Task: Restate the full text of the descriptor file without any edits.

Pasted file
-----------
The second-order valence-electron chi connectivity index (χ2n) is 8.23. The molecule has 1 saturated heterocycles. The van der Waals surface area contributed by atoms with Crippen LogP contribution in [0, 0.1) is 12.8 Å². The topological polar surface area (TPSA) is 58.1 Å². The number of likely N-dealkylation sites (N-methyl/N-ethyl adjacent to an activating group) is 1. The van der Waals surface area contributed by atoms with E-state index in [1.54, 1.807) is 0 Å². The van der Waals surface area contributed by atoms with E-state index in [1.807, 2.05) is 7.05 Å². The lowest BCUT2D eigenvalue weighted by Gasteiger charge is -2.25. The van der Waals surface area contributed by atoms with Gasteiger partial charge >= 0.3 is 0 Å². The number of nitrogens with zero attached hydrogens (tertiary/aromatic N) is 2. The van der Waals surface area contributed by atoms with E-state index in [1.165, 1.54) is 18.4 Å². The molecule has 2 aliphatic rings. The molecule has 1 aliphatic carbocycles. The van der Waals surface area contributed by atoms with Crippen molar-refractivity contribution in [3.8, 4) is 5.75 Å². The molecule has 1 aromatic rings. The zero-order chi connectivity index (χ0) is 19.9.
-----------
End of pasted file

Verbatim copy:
The second-order valence-electron chi connectivity index (χ2n) is 8.23. The molecule has 1 saturated heterocycles. The van der Waals surface area contributed by atoms with Crippen LogP contribution in [0, 0.1) is 12.8 Å². The topological polar surface area (TPSA) is 58.1 Å². The number of likely N-dealkylation sites (N-methyl/N-ethyl adjacent to an activating group) is 1. The van der Waals surface area contributed by atoms with E-state index in [1.54, 1.807) is 0 Å². The van der Waals surface area contributed by atoms with E-state index in [1.807, 2.05) is 7.05 Å². The lowest BCUT2D eigenvalue weighted by Gasteiger charge is -2.25. The van der Waals surface area contributed by atoms with Gasteiger partial charge >= 0.3 is 0 Å². The number of nitrogens with zero attached hydrogens (tertiary/aromatic N) is 2. The van der Waals surface area contributed by atoms with E-state index in [1.165, 1.54) is 18.4 Å². The molecule has 2 aliphatic rings. The molecule has 1 aliphatic carbocycles. The van der Waals surface area contributed by atoms with Crippen molar-refractivity contribution in [3.8, 4) is 5.75 Å². The molecule has 1 aromatic rings. The zero-order chi connectivity index (χ0) is 19.9.